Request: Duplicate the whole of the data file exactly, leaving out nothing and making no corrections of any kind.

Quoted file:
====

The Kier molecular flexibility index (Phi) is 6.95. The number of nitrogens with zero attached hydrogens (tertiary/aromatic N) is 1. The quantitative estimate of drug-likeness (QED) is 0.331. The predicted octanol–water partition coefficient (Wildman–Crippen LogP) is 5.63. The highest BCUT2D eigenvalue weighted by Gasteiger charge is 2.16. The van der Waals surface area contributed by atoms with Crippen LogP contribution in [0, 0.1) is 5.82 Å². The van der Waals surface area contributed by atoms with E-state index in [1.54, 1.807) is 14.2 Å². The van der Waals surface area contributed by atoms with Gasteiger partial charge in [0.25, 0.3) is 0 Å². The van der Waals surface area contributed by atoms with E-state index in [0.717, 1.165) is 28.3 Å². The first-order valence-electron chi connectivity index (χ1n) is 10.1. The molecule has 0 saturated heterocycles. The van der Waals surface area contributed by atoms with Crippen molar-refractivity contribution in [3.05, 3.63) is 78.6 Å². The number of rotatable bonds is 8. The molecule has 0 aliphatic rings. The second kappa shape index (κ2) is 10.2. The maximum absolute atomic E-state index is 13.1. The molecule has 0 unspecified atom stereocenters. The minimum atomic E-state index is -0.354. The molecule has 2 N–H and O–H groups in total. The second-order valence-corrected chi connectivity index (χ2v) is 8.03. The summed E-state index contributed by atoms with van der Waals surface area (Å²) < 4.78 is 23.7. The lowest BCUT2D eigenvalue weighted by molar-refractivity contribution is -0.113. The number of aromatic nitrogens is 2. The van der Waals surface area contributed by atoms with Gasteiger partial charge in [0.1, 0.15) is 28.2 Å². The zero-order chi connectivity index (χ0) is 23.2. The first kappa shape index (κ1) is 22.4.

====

The Kier molecular flexibility index (Phi) is 6.95. The number of nitrogens with zero attached hydrogens (tertiary/aromatic N) is 1. The quantitative estimate of drug-likeness (QED) is 0.331. The predicted octanol–water partition coefficient (Wildman–Crippen LogP) is 5.63. The highest BCUT2D eigenvalue weighted by Gasteiger charge is 2.16. The van der Waals surface area contributed by atoms with Crippen LogP contribution in [0, 0.1) is 5.82 Å². The van der Waals surface area contributed by atoms with E-state index in [1.54, 1.807) is 14.2 Å². The van der Waals surface area contributed by atoms with Gasteiger partial charge in [0.25, 0.3) is 0 Å². The van der Waals surface area contributed by atoms with E-state index in [0.717, 1.165) is 28.3 Å². The first-order valence-electron chi connectivity index (χ1n) is 10.1. The molecule has 0 saturated heterocycles. The van der Waals surface area contributed by atoms with Crippen molar-refractivity contribution in [3.05, 3.63) is 78.6 Å². The number of rotatable bonds is 8. The molecule has 0 aliphatic rings. The second kappa shape index (κ2) is 10.2. The maximum absolute atomic E-state index is 13.1. The molecule has 0 unspecified atom stereocenters. The minimum atomic E-state index is -0.354. The molecule has 2 N–H and O–H groups in total. The second-order valence-corrected chi connectivity index (χ2v) is 8.03. The summed E-state index contributed by atoms with van der Waals surface area (Å²) < 4.78 is 23.7. The lowest BCUT2D eigenvalue weighted by molar-refractivity contribution is -0.113. The number of aromatic nitrogens is 2. The van der Waals surface area contributed by atoms with Gasteiger partial charge in [0.1, 0.15) is 28.2 Å². The zero-order chi connectivity index (χ0) is 23.2. The first kappa shape index (κ1) is 22.4.